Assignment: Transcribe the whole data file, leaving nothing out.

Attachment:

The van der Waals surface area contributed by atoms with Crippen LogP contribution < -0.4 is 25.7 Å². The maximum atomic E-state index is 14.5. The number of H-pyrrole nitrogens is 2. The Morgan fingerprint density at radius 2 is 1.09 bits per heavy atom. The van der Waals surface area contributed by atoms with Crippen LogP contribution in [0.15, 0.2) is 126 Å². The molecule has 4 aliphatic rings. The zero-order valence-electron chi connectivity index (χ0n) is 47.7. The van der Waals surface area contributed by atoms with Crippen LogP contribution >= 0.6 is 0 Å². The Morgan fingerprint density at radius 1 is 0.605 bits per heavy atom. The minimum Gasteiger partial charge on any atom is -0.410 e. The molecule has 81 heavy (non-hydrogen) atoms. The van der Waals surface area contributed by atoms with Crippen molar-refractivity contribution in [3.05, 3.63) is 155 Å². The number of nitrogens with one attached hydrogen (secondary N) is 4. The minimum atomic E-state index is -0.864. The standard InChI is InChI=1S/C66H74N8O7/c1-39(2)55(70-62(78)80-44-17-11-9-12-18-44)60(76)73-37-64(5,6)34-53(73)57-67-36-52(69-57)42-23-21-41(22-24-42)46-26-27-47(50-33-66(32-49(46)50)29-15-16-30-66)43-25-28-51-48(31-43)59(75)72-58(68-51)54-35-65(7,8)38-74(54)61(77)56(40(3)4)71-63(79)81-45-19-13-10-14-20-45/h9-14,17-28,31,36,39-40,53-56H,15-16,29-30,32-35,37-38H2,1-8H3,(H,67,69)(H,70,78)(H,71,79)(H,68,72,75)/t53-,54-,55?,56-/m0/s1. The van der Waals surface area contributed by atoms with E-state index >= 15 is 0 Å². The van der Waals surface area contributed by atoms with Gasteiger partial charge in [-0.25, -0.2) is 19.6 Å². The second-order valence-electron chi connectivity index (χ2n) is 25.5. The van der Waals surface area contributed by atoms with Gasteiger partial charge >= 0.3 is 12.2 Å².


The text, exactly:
The van der Waals surface area contributed by atoms with Crippen LogP contribution < -0.4 is 25.7 Å². The maximum atomic E-state index is 14.5. The number of H-pyrrole nitrogens is 2. The Morgan fingerprint density at radius 2 is 1.09 bits per heavy atom. The van der Waals surface area contributed by atoms with Crippen LogP contribution in [0.15, 0.2) is 126 Å². The molecule has 4 aliphatic rings. The zero-order valence-electron chi connectivity index (χ0n) is 47.7. The van der Waals surface area contributed by atoms with Crippen LogP contribution >= 0.6 is 0 Å². The Morgan fingerprint density at radius 1 is 0.605 bits per heavy atom. The minimum Gasteiger partial charge on any atom is -0.410 e. The molecule has 81 heavy (non-hydrogen) atoms. The van der Waals surface area contributed by atoms with Crippen molar-refractivity contribution in [3.05, 3.63) is 155 Å². The number of nitrogens with one attached hydrogen (secondary N) is 4. The minimum atomic E-state index is -0.864. The standard InChI is InChI=1S/C66H74N8O7/c1-39(2)55(70-62(78)80-44-17-11-9-12-18-44)60(76)73-37-64(5,6)34-53(73)57-67-36-52(69-57)42-23-21-41(22-24-42)46-26-27-47(50-33-66(32-49(46)50)29-15-16-30-66)43-25-28-51-48(31-43)59(75)72-58(68-51)54-35-65(7,8)38-74(54)61(77)56(40(3)4)71-63(79)81-45-19-13-10-14-20-45/h9-14,17-28,31,36,39-40,53-56H,15-16,29-30,32-35,37-38H2,1-8H3,(H,67,69)(H,70,78)(H,71,79)(H,68,72,75)/t53-,54-,55?,56-/m0/s1. The van der Waals surface area contributed by atoms with E-state index >= 15 is 0 Å². The van der Waals surface area contributed by atoms with Gasteiger partial charge in [-0.25, -0.2) is 19.6 Å². The second-order valence-electron chi connectivity index (χ2n) is 25.5. The van der Waals surface area contributed by atoms with Gasteiger partial charge >= 0.3 is 12.2 Å².